Pence didn't snub North Koreans deliberately, officials say
Posted February 9, 2018 5:33 p.m. EST
(CNN) — Vice President Mike Pence did not deliberately snub North Koreans at an Olympic reception, according to US officials who pushed back on South Korean reports that Pence deliberately came late to a VIP gathering Friday evening and then snubbed officials from Pyongyang.
Officials traveling with Pence to the 23rd Olympic Winter Games in South Korea were responding to reports that Pence had gone around a main table and greeted everyone except Kim Yong Nam, North Korea's nominal head of state. These officials said that while Pence did not greet Kim Yong Nam, he didn't deliberately skip over him. Instead, they said, Kim simply wasn't seated in the area where Pence was receiving well-wishers.
The officials said it was fair to say both Pence and the North Koreans rebuffed South Korean President Moon Jae-in's efforts to facilitate a meeting between North Korea and the US.
North Korea has sent some of the highest level officials ever to the south for these games, the result of diplomacy by Seoul that led to an agreement between the two countries -- still formally at war -- to participate together in the Winter Games. Athletes from the two countries marched side by side during the opening ceremony and have formed a joint women's hockey team.
But Pence has not let up on the tough rhetoric he's been delivering since arriving in Asia. Speaking to NBC's "Nightly News" on Thursday, the vice president continued to stress that the US would protect itself from North Korean nuclear threats by taking whatever "action is necessary to defend our homeland."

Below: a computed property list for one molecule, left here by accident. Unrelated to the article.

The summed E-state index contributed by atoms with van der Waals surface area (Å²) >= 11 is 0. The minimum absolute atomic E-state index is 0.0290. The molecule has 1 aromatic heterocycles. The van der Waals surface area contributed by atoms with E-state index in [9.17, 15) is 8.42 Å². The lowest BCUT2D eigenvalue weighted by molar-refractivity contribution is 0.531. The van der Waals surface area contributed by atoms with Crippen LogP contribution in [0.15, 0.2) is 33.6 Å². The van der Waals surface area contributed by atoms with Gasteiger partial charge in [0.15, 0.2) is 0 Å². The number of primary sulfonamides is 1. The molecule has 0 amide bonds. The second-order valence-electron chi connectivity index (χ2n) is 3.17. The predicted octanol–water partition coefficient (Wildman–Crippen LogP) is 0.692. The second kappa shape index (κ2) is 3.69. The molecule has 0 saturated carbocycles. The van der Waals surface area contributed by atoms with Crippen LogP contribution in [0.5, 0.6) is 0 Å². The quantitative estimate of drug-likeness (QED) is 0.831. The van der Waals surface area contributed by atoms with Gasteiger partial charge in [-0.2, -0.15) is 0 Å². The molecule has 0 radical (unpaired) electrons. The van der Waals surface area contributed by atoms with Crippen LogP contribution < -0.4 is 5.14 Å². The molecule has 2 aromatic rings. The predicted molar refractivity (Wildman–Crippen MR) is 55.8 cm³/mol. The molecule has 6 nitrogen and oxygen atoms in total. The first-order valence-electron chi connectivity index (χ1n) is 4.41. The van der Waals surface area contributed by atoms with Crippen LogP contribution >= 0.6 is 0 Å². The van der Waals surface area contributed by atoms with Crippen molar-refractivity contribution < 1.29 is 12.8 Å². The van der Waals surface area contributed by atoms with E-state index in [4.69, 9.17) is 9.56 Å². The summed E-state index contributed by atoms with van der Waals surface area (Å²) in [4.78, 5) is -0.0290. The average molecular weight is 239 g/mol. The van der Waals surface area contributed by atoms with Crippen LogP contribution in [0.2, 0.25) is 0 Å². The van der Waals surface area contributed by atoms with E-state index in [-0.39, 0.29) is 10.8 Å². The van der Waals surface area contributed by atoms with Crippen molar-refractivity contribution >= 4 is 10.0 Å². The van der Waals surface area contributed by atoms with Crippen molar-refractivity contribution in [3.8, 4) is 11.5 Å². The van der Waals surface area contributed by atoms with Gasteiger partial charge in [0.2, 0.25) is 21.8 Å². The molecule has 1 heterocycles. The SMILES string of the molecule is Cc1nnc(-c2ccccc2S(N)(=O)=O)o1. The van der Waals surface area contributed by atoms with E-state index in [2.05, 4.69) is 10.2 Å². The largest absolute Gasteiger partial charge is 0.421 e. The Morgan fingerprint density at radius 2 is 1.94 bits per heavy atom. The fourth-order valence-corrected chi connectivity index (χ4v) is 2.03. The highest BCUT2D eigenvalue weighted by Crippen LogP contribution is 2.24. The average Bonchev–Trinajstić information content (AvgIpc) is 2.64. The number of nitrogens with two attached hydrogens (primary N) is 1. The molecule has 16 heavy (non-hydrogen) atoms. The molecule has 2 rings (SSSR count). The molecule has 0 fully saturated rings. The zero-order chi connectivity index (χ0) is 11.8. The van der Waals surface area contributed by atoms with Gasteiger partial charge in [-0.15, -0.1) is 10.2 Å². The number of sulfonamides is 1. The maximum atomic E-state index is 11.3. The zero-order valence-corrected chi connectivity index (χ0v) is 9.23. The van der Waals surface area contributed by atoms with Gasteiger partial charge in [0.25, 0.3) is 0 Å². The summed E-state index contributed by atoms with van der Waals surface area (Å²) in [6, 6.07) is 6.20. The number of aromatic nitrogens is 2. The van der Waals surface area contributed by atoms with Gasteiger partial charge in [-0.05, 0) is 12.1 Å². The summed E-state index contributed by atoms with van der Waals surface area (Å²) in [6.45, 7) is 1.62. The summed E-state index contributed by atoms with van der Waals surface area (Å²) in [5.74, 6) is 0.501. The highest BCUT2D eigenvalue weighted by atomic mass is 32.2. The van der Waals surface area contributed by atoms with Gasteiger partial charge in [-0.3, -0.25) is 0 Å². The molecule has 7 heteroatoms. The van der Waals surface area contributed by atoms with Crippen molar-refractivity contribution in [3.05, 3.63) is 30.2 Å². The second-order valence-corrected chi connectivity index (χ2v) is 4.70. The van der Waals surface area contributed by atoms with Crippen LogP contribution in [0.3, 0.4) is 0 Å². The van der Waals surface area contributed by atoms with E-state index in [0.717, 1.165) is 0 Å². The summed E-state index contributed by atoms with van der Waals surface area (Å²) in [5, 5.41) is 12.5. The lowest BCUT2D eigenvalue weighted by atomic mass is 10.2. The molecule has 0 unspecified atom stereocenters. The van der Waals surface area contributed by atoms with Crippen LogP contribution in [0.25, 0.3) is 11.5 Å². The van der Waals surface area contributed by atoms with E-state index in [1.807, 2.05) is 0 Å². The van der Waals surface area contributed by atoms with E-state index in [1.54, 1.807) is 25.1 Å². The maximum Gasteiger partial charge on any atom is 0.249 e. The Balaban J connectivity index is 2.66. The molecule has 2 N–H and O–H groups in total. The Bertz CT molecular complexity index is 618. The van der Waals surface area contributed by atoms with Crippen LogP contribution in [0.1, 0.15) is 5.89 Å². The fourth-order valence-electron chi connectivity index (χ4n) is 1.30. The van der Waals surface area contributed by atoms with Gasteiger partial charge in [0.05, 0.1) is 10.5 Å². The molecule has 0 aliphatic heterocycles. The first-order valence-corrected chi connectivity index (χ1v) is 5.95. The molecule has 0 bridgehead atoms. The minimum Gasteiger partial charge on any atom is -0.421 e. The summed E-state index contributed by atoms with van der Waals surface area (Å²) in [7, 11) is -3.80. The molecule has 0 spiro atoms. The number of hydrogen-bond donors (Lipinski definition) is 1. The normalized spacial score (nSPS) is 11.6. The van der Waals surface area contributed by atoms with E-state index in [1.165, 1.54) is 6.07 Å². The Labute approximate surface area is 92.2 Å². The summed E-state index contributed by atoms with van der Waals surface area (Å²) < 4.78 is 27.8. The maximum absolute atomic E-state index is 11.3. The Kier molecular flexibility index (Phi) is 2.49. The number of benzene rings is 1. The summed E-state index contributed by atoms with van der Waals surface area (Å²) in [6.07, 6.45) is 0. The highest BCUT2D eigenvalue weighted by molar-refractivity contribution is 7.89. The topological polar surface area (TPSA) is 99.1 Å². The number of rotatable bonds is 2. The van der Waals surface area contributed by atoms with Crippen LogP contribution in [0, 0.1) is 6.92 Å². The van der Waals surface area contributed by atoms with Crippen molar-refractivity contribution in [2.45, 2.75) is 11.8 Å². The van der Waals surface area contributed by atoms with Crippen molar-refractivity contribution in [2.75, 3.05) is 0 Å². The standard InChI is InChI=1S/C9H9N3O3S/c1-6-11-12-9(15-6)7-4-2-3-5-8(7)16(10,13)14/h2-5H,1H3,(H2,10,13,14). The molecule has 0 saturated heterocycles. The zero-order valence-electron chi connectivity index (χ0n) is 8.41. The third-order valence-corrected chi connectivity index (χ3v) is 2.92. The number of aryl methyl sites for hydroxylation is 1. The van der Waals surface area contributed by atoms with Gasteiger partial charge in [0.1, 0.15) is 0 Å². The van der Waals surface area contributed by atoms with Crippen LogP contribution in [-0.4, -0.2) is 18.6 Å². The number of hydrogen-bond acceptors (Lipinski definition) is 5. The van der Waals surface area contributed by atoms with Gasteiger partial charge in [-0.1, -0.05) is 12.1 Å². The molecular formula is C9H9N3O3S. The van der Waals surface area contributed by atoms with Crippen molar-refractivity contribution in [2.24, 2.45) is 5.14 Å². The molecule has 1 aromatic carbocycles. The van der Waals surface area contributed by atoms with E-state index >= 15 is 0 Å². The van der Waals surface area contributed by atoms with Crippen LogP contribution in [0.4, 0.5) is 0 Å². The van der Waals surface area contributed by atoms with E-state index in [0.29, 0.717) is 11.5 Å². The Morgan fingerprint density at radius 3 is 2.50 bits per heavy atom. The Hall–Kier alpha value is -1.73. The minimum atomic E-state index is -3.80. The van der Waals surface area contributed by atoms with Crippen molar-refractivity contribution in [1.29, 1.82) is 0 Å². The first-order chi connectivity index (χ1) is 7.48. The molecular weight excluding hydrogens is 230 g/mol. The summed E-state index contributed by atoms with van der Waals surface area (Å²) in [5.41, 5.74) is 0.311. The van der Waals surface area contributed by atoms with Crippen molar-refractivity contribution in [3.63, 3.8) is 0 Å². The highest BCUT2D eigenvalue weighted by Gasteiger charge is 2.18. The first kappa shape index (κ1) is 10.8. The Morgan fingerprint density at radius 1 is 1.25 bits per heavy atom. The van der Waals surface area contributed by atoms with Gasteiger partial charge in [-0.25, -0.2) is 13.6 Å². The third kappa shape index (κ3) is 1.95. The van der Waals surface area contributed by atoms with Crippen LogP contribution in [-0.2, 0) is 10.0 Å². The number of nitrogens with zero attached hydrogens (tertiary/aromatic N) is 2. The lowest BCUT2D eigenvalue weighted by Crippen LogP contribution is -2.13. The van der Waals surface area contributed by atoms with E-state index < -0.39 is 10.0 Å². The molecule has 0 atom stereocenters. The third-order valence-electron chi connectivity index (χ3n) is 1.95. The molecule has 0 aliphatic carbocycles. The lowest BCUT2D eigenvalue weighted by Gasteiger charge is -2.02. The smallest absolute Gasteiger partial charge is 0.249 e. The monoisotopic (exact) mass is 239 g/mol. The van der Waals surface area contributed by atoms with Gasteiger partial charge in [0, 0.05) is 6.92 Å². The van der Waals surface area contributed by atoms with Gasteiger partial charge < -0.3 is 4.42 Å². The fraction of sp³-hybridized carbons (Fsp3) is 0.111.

Officials traveling with Pence said it would be fair to characterize his failure to interact with the North Koreans as a mutual decision, with neither side making any public overtures.
Pence was in close proximity to the North Korean party both at the VIP reception and later, watching the opening ceremony from Moon's box, which included Kim Yong Nam and leader Kim Jong Un's sister, Kim Yo Jong.
That said, these officials said that if the North Koreans had approached Pence with pleasantries, he would have responded in kind.
As for sharing Moon's box with the North Koreans, the officials said they knew in advance who was going to be in Moon's box to watch the opening ceremony. They said Pence could have opted to sit with the US delegation and avoided the box that included the North Koreans.
The visual was important, a US official said.
"We wanted to show the alliance seated together," the official said. "We wanted the North Koreans to see the vice president, Abe and Moon sitting directly in front of them for the opening ceremonies, and it would show that that alliance is strong."
"At any moment, he could have gotten up and left and sat somewhere else, and then you would have had the image of North sitting in the box with South Korea and Japan," the official added. "But he stayed there the entire time... and talked to Moon and Abe and their spouses, and the North Koreans sat in the back and didn't talk to anybody, and that image is telling."
Pence had said all week that if he met with the North Koreans, he would deliver a tough message. He also said the ceremonies were not the appropriate venue for serious talks.
Asked about criticism that Pence stood and cheered only for Team USA and stayed seated when the North and South Koreans marched in under a unified flag, the official was unapologetic.
"The vice present cheered for the team he's rooting for. He cheered for the USA," the official said. "That's the team he's going to be cheering for all Olympics. He wants them all to win medals. He's biased for the Americans."